My suggestion is to buy a quality gun safe with a strong door and body and place it bolted down in a strategic strong point location.
That's what I did.
Good luck and let us know what you finally decide.

Ignition Override
May 4, 2011, 12:46 AM
Dnaltrop:

80 years before a remodeler sees something? Not down here. Maybe 80 years was not meant to be literal, or your building codes are much better.

You should see the flimsy homes built in the last few years around Memphis (by the best builders).
This is my first (new home).

Despite the need to make homes affordable, these will have parts rotting or coming loose in far less than even 20 years.

Tim the student
May 4, 2011, 12:48 AM
I'm thinking about storing some stuff in an old freezer. I've also thought about getting a junk water heater and "plumbing" it so it looks just like any other water heater. Unless someone knows stuff is in them, I can't imagine a thief knocking boxes off an old deep freeze to see what is in it, or seriously checking to see if a water heater is the real deal or not. I figure a cheap gun cabinet with a sacrifice gun or two in it should help too.

First I whole heartily disagree that chances of you having a fire are about as good as you having a break in.
I know many people living here in Houston as well as other large cities that have had their home burglarized one,two,or like me three times.

Funny, because I have had a fire in my house when I was a kid growing up, but know no one that has been burgled. Guess that stat greatly depends on your area.

heeler
May 4, 2011, 12:55 AM
Tim one of the persons I personally know whose home was burglarized in 2008 not only had most of her clothing stolen but they also went into the garage where her Kenmore freezer was placed and stole all the meat out of it.
Once you get out of Iowa and into the modern big cities of todays new America you will see clearly what I speak of here.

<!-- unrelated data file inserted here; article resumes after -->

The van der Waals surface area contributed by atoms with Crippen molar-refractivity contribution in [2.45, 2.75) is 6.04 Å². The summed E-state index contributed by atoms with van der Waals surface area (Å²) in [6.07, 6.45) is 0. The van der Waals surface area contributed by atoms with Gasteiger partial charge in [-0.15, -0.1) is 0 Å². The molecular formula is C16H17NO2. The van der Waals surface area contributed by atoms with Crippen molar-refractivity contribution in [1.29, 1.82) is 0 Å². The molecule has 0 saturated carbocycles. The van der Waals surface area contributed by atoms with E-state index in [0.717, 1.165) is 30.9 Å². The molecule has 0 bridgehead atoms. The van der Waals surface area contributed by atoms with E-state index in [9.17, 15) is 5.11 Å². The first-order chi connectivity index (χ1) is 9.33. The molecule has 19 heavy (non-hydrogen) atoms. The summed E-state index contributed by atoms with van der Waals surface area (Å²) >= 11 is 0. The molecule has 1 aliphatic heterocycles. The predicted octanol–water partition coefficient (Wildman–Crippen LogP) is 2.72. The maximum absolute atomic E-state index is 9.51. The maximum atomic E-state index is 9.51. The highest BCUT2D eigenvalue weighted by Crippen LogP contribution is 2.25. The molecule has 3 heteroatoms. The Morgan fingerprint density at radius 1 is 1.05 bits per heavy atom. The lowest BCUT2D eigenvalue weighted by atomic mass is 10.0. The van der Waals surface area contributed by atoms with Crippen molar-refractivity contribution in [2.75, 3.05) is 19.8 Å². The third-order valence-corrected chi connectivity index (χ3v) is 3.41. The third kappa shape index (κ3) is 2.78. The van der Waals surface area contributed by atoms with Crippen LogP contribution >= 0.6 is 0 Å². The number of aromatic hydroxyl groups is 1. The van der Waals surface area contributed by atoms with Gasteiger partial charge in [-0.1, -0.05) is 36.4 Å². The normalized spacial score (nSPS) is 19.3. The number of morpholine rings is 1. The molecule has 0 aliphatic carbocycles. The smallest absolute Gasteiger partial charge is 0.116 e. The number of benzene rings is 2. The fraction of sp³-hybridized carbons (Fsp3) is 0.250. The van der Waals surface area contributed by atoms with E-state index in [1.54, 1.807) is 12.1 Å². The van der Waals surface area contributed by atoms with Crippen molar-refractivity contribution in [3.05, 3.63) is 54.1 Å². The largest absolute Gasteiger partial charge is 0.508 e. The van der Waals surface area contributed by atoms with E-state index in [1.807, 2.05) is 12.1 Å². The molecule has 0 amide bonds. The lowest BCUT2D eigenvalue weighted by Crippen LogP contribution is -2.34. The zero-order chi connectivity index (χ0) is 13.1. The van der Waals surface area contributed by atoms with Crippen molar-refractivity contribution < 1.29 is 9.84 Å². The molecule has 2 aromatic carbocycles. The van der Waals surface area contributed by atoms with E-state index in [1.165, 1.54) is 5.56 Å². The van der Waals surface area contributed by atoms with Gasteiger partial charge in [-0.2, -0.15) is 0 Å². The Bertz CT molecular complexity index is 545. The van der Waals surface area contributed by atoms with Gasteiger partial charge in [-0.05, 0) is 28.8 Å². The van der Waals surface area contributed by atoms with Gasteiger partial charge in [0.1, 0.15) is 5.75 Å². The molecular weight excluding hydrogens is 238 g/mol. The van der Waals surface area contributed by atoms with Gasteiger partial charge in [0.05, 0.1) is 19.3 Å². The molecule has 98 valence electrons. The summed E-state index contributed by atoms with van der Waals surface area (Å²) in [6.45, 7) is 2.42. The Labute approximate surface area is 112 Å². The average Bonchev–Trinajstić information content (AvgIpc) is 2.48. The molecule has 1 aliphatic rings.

hermannr
May 4, 2011, 01:16 AM
Where I live, (forest) fire is much more likely than theft, however, that does not mean you cannot "fireproof" you storage area as well as any safe. I also live in a smaller 1 1/2 story "cabin" It's only 1800 square feet.

My first idea would be a waterbed frame for your spare bed...Make the bed a tip-up like in a motorhome. Line with steel and concrete based waterproof fireboard (like gyprock, except most if the gypson is replaced with concrete, normally used in a bathroom). Make sure you put enough gel in it to absorb the moisture or you will just rust whatever you have stored.

The second place would be under the stairs to the second floor. In my house this area is a closet. The back part could easily be converted to a fire safe for weapons the same way as with your water bed frame. If you use the back of the understair closet, make sure it looks finished (the "door" should look like finished wall.)

If you have a basement and do not have water problems, that would also work. If you don't have a basement you could build into the floor and use a trapdoor (unless you are old like me)

Tim the student
May 4, 2011, 01:21 AM
Tim one of the persons I personally know whose home was burglarized in 2008 not only had most of her clothing stolen but they also went into the garage where her Kenmore freezer was placed and stole all the meat out of it.
Once you get out of Iowa and into the modern big cities of todays new America you will see clearly what I speak of here.

Bummer to get your meat stolen. That sure sucks.

I'm pretty sure I'll never live in a "big city". If I do, I'll make sure to see if burglaries in my new town match up with burglaries that my wife experienced in Brooklyn, the Bronx, and in Manhattan - which was zero in more than a decade of living there. We actually have an apartment in Brooklyn that we sublet out to a friend. No burglaries since she has been there, or to the woman that lived there before her. I'll be looking forward to this experience in more modern big cities, should I ever live in one.

Dan Bear
May 4, 2011, 02:49 AM